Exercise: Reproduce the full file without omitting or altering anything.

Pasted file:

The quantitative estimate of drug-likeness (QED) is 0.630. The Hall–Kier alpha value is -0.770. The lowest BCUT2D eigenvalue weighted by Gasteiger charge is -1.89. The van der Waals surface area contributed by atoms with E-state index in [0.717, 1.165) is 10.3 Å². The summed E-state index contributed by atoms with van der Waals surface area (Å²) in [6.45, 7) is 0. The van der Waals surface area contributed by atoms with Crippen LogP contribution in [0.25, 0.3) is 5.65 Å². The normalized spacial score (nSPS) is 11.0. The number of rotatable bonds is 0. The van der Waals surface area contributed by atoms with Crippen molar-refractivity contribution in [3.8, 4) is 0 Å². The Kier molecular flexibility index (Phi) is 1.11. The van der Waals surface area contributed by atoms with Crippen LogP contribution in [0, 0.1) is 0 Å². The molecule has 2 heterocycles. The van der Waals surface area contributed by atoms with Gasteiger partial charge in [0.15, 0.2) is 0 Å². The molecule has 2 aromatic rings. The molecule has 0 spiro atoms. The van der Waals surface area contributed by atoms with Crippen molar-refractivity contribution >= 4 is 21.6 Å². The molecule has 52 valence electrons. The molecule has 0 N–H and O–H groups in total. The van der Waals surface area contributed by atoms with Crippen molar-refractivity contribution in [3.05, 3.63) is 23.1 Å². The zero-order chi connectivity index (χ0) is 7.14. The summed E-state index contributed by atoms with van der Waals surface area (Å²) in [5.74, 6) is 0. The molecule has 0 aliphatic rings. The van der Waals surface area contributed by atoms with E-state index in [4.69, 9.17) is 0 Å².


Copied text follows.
The quantitative estimate of drug-likeness (QED) is 0.630. The Hall–Kier alpha value is -0.770. The lowest BCUT2D eigenvalue weighted by Gasteiger charge is -1.89. The van der Waals surface area contributed by atoms with E-state index in [0.717, 1.165) is 10.3 Å². The summed E-state index contributed by atoms with van der Waals surface area (Å²) in [6.45, 7) is 0. The van der Waals surface area contributed by atoms with Crippen LogP contribution in [0.25, 0.3) is 5.65 Å². The normalized spacial score (nSPS) is 11.0. The number of rotatable bonds is 0. The van der Waals surface area contributed by atoms with Crippen molar-refractivity contribution in [3.8, 4) is 0 Å². The Kier molecular flexibility index (Phi) is 1.11. The van der Waals surface area contributed by atoms with Crippen LogP contribution in [0, 0.1) is 0 Å². The molecule has 2 heterocycles. The van der Waals surface area contributed by atoms with Gasteiger partial charge in [0.15, 0.2) is 0 Å². The molecule has 2 aromatic rings. The molecule has 0 spiro atoms. The van der Waals surface area contributed by atoms with Crippen molar-refractivity contribution >= 4 is 21.6 Å². The molecule has 52 valence electrons. The molecule has 0 N–H and O–H groups in total. The van der Waals surface area contributed by atoms with Crippen molar-refractivity contribution in [3.05, 3.63) is 23.1 Å². The zero-order chi connectivity index (χ0) is 7.14. The summed E-state index contributed by atoms with van der Waals surface area (Å²) in [5.74, 6) is 0. The molecule has 0 aliphatic rings. The van der Waals surface area contributed by atoms with E-state index in [4.69, 9.17) is 0 Å².